Prosocial and Altruistic Behavior
Prosocial and Altruistic Behavior
Altruism is the unselfish concern for the well-being of others, while prosocial behavior has more practical and/or egoistic motivations for promoting others’ well-being (Eisenberg, Fabes, & Spinrad, 2006). Prosocial behavior begins in infancy as babies become distressed in response to others’ distress. Young children learn to share their toys, comfort others and offer assistance.
As children grow older, they show more prosocial behaviors. Cognitive maturity is associated with prosocial behavior as children develop the capacity to accurately identify and respond to people’s cues (Zahn-Waxler, Schiro, Robinson, Emde & Schmitz, 2001). As children develop, they may require less reciprocation or reward for their prosocial behaviors, at which point altruism emerges.
Determinants of Prosocial Behavior
· Gender Differences in Prosocial Expectations
Eisenberg et al. (2006) found that gender stereotyping results in pronounced differences in the prosocial behaviors children display. Parents generally expect girls to be more prosocial and polite than boys, by expressing helping behaviors such as comforting, sharing, and empathy.
Aggression is the intention to cause harm to others. We began the lesson by asking why some children bully others. While young children may display instrumental aggression when they fight and squabble over toys, older children display more hostile aggression, which is personal and involves ridiculing, attacking, criticizing or tattle-taling (Dodge, Coie, & Lynam, 2006).
The ability to infer another’s intents and motives enables children to recognize when someone wants to harm them. However, not all children have the ability to accurately infer this intent. Aggressive children have less ability to accurately infer intent, and retaliate to attacks by perceived tormentors. Aggressive children are attacked more often than nonaggressive children, and see the world as hostile and threatening (Dodge & Frame, 1982).
Ideally, aging means that individuals learn to resolve conflict in more constructive ways. However, older children and adults may revert to verbal aggression because as children age, physical aggression is less acceptable. Interestingly, high childhood aggression is highly correlated with criminal convictions later in life, and playground fist fights may evolve into vandalism, criminal activity and homicide. In fact, aggressive children were found in later life to have been arrested more for drunk driving and spousal abuse, had more unstable careers and relationships, and had more problems in parenting (Bushman & Huesmann, 2001; Caspi, Elder, & Bem, 1987; Huesmann, Eron, Lefkowitz, & Walder, 1984; Kokko & Pulkkinen, 2000).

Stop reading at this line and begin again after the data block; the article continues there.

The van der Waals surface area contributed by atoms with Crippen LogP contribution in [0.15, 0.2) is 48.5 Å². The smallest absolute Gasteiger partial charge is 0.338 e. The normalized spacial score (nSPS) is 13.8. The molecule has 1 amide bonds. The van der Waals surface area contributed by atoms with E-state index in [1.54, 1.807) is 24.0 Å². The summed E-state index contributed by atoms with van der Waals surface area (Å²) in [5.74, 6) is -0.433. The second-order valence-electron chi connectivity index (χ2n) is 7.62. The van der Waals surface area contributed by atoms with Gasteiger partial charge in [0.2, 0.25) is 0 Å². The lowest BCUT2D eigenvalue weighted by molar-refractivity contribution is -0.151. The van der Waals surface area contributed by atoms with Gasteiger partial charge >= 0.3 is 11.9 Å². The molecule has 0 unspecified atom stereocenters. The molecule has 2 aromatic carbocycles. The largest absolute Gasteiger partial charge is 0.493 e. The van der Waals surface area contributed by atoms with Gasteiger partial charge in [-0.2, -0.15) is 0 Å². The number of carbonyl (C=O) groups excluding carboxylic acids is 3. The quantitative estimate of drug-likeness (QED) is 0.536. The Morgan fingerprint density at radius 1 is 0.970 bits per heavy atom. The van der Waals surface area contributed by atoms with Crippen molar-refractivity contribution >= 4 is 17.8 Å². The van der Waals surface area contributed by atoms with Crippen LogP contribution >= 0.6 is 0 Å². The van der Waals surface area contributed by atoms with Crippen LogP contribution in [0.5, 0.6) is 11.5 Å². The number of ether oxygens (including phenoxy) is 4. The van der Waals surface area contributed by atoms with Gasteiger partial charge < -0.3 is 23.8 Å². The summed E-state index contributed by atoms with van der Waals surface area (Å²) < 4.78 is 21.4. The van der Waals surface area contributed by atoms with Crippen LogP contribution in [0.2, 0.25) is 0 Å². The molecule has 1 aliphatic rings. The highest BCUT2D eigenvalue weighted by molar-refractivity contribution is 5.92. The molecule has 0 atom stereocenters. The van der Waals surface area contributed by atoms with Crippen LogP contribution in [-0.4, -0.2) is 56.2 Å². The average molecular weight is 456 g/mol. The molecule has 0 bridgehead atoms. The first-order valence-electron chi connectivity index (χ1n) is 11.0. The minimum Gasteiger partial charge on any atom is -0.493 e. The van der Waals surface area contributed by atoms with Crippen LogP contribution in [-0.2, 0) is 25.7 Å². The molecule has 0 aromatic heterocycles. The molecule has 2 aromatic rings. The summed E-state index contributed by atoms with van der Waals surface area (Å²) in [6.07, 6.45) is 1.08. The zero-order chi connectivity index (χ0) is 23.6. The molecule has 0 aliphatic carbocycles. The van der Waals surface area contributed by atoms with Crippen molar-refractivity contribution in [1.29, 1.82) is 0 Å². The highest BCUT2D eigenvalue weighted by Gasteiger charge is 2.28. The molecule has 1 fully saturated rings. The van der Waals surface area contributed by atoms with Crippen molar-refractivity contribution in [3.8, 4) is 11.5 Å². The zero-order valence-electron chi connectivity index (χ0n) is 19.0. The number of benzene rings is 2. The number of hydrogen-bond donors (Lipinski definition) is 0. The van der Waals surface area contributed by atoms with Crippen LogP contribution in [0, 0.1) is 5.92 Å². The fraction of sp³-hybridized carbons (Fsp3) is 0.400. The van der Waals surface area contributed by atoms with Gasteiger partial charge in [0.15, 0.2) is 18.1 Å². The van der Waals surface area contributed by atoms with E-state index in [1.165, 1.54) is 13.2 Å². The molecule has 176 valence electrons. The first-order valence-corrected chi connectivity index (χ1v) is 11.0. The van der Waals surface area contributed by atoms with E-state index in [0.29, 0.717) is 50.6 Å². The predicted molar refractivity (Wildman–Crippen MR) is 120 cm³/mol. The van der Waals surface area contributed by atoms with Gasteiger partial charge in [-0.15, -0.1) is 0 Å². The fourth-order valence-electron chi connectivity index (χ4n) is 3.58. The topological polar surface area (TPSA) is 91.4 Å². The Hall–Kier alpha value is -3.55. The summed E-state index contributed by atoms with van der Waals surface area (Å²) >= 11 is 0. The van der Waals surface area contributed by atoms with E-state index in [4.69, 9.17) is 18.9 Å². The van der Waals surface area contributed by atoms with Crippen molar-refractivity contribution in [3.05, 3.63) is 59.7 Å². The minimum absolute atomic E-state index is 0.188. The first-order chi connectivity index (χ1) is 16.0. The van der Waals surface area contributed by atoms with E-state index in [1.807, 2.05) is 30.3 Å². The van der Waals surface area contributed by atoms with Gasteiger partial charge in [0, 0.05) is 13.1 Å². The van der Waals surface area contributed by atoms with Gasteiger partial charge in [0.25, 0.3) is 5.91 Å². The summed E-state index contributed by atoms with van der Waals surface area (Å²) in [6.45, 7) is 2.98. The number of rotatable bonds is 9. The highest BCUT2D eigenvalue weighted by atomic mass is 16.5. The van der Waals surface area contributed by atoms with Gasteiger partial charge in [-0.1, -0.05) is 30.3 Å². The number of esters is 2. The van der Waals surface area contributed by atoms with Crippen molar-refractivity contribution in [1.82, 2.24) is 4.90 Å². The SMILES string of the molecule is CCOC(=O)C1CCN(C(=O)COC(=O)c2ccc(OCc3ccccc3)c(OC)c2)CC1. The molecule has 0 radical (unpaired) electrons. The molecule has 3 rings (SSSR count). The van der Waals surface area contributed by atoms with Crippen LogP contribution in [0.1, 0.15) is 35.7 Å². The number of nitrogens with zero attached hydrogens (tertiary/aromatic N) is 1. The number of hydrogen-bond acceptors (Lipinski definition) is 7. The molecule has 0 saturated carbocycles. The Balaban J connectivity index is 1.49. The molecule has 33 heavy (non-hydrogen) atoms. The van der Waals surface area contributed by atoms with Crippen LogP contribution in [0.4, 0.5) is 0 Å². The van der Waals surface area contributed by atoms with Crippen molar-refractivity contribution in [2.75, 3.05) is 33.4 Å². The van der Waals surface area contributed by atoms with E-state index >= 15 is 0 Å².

Males are more physically aggressive, whereas females are more relationally aggressive.
The Determinants of Aggression
‹ 1/6 ›
· Biological Factors
Individuals may be biologically predisposed to aggression. Studies have determined that identical twins showed more similar aggressive behavior that fraternal twins (Dionne, Tremblay, Boivin, Laplante, & Perusse, 2003; Rhee & Waldmann, 2002). Hormones also play a role in aggression, and violent offenders have been found to have higher testosterone levels than other offenders (Brooks & Reddon, 1996). Even when environmental factors like child-rearing practices were controlled, testosterone levels were linked to aggression in girls and boys (Tremblay et al., 1998).
Serotonin, a neurotransmitter, was found to be negatively related to aggression levels in violent criminals, but most of these criminals came from conflict-ridden homes, thus showing the relationship between biological and environmental factors (Herbert & Martinez, 2001; Moffit & Caspi, 2006).
It is a myth that aggression builds up and can be released by acts of violence. Even therapy groups may suggest punching a pillow. However, research indicates that rather than reducing aggression, these acts exacerbate it (Mallick & McCandless, 1996). The social information-processing approach suggests another perspective on how to relieve aggression. Dodge et al. (2006) argue that people become aggressive because they are socially unskilled and cannot solve problems effectively.
Hudley and Graham (1993) for instance found that teaching aggressive children how to solve interpersonal problems led to a decrease in their violent behaviors. Other studies have found that showing empathy to aggressive children has similar positive results (Laible et al., 2000; Strayer & Roberts, 2004). The Conduct Problems Prevention Research Group (2004) provided interpersonal training for aggressive children and their parents, which resulted in significant social, emotional and academic improvements and less aggression.
Please select the correct statement.
Females engage more in reactive aggression while males engage more in physical aggression.
Since certain studies found that identical twins have more similar prosocial and aggressive behaviors than fraternal twins, we can deduct that behavior is genetically determined.
Prosocial behavior is altruism.
Aggression can be reduced by teaching children, parents and families interpersonal skills.
I don’t know